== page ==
Yesterday marked two weeks since New Year’s day and I’ve noticed that the blog, Facebook and Twitter posts about the ‘ol lose weight resolution have started to wane. In some cases, this is because folks are down to the hard work of knocking off the pounds, but in many other cases, it’s because you’ve given up. The longer I’ve done nutrition counseling, the more I’ve realized that people fail at “diets” because they follow bad advice or believe some pretty big lies.
If you’re currently trying to lose weight, I’d like you to know a few things:
- You should feel hungry. Our bodies are hard-wired to respond to a rhythm of hunger and satiety. Even if you don’t want to lose weight, you should feel hungry before a regular meal time and you should be eating portions that fill you up for a while and then leave you feeling hungry for the next meal. Making the lifestyle change to lose weight means learning to recognize the feeling of hunger AND understanding how to just satisfy (rather than stomp to death) that feeling. When a diet swears you’ll never feel hungry, it should probably be touting that you’ll never go hungry instead. Feeling hungry is okay.
- Deprivation doesn’t work. It’s pretty hip right now to cut out certain types of foods as means of getting healthier and losing weight. Paleo, gluten-free, whole 30 and other movements call for the systematic elimination of huge chunks of the usual American diet, and they often result in weight loss. The problem here is psychological: We don’t like to be told and over time, “no” turns into “maybe” which turns in to “I’m doing [fill-in-the-blank eating lifestyle] except that I eat [forbidden food]” and before you know it the pounds come back. The fix is simple: Say yes. Instead of focusing on things you can’t or shouldn’t eat, make your new eating lifestyle about the things you can or should eat and reward yourself for success. Positive is the new negative!
- Don’t be tricked by food labels. Foods labels like “Made with Whole Grain”, “Naturally Sweetened”, “Organic”, and”Free-Range” do not mean “Will Help You Lose Weight”. I recently compared a “whole grain”, “organic”, “naturally sweetened” cupcake to a pre-packaged, highly processed one in a local grocery store. The “healthy” cupcake had 5 more fat grams and about 150 more calories than the “unhealthy” one. While steering away from heavily processed foods is a good move, the truth is, if you’re hoping to lose pounds your focus needs to be on eating more fruits, veggies and lean proteins rather than on finding “healthy” versions of what you already eat. Instead of searching for healthy-sounding labels, focus on filling your shopping cart with foods that don’t need labels: fresh produce, unprepared lean proteins and unprocessed grains.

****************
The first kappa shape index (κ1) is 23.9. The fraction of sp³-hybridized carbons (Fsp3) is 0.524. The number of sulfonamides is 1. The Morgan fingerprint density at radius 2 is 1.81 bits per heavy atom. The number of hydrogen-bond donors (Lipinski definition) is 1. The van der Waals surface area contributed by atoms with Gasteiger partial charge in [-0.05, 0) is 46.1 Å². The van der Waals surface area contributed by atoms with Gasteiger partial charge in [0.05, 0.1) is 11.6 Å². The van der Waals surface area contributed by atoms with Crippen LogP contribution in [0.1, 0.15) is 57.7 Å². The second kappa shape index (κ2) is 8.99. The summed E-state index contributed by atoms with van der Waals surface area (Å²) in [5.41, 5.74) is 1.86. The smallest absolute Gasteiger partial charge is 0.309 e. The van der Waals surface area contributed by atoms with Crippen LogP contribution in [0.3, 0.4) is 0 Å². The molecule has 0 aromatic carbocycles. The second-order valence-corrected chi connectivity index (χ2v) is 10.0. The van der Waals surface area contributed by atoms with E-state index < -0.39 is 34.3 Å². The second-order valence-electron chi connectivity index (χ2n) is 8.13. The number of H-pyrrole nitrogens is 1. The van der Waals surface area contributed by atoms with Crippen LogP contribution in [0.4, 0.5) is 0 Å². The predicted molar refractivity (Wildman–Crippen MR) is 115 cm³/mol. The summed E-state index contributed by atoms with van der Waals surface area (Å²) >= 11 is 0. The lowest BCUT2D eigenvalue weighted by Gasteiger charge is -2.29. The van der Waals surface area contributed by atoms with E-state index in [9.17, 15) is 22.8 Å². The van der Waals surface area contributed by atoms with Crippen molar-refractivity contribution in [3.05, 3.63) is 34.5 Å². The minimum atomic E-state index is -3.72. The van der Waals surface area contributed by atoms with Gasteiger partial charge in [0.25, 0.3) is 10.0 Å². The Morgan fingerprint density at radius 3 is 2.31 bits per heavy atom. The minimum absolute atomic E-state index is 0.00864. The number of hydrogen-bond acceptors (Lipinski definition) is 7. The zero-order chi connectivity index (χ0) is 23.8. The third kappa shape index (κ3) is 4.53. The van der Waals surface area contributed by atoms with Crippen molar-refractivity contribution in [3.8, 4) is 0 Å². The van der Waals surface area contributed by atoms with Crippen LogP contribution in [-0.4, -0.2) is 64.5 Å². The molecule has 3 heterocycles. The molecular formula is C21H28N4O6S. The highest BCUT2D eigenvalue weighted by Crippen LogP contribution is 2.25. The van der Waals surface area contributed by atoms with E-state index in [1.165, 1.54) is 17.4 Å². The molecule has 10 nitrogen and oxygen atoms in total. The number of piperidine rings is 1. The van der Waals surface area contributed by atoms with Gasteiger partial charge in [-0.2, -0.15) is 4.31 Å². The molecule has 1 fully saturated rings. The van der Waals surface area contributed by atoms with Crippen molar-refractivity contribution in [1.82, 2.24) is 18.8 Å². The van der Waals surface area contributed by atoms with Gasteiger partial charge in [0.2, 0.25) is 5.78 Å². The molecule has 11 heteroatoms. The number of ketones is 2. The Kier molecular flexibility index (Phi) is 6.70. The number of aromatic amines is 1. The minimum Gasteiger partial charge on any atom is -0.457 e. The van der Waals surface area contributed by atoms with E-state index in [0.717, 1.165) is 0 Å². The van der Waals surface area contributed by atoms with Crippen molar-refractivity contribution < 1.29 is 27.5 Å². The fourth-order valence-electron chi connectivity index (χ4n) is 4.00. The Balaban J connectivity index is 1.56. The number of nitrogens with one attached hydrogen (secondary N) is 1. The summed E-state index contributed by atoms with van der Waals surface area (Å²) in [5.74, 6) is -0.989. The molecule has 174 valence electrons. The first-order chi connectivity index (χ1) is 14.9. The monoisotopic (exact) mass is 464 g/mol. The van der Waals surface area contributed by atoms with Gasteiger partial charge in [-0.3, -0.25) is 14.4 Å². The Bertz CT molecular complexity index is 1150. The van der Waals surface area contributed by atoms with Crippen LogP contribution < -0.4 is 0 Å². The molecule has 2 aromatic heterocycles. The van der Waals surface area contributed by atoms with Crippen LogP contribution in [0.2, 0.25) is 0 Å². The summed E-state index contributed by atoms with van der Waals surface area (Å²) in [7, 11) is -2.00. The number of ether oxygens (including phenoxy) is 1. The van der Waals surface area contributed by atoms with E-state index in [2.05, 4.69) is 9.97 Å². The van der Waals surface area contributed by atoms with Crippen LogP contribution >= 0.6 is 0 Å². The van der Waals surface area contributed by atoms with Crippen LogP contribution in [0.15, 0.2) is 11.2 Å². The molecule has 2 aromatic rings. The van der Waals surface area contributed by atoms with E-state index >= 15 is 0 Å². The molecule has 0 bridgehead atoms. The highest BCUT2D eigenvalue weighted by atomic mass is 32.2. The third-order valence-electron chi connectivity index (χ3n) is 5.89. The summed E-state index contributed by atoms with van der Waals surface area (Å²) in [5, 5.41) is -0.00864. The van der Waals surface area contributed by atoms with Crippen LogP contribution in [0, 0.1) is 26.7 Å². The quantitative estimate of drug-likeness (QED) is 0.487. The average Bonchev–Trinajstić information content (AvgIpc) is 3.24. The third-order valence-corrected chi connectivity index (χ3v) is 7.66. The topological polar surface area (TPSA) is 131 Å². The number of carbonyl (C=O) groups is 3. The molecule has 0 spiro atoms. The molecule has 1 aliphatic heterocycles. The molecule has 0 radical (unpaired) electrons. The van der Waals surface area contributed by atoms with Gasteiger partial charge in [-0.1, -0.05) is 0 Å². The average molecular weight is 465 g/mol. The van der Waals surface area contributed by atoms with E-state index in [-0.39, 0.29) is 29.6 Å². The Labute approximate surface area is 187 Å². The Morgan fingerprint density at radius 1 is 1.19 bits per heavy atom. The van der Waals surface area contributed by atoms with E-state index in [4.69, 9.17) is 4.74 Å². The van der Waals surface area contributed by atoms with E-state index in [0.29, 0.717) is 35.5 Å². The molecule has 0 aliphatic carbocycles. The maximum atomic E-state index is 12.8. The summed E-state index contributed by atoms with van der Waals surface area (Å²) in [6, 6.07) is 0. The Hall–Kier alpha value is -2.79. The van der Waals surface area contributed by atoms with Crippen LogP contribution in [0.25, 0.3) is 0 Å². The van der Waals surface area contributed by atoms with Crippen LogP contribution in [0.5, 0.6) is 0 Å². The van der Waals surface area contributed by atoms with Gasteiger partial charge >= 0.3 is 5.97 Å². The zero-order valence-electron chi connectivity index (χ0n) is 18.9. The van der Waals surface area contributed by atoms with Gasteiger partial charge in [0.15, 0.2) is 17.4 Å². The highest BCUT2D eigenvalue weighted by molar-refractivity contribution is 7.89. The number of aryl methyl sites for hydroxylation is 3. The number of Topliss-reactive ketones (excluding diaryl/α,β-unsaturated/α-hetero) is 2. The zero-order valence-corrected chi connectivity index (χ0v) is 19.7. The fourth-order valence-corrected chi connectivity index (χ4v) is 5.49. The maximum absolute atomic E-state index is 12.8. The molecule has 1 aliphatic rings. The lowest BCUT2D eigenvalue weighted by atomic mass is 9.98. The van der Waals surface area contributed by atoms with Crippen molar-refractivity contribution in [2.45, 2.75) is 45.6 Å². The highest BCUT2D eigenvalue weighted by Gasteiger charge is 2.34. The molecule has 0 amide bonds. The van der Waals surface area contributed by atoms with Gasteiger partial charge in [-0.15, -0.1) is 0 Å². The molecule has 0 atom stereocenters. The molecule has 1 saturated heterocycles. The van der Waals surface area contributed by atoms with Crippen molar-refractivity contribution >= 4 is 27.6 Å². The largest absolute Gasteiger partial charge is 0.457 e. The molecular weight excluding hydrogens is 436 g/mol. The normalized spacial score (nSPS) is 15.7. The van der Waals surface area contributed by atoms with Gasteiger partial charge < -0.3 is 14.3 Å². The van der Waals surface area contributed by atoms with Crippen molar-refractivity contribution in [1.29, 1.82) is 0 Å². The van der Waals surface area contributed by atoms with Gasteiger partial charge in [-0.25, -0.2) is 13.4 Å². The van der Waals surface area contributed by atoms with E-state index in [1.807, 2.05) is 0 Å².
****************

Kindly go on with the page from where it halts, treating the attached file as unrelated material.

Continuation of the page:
- Changing WHAT you eat isn’t a stand alone solution. You must change WHY you eat. Anyone who reads this blog knows I’m a self-proclaimed foodie – I love eating and I love cooking. I don’t, however, eat to be happy or to feel comfort. I eat because I find delight in the artwork of flavors and textures and aroma that can be found in a great meal and I enjoy them in moderation. If, however, you find yourself seeking solace during difficult times from a box of macaroni and cheese or a hoping to entertain yourself with a few dozen Oreos, chances are you’re eating for the wrong reasons. Changing this isn’t easy, and may honestly require the help of a counselor, but spending time identifying your triggers for overeating is the first step to dealing with them. You can also start dealing with these triggers by responding to them differently. When you’re bored and want to eat, go for a walk instead. When you’re sad and want to eat, leave the kitchen and call a friend to talk instead. Long term, if you’re heart is in the right place, changing your eating habits will be easier!
Whatever you do, don’t give up. Ignore the people complaining about crowded gyms during resolution time and hop on that elliptical. Log out of Pinterest so you don’t have to look at all those unhealthy dinner ideas. Think of this endeavor as the beginning of a new lifestyle and not as a diet or a temporary “fix”: you’re not broken!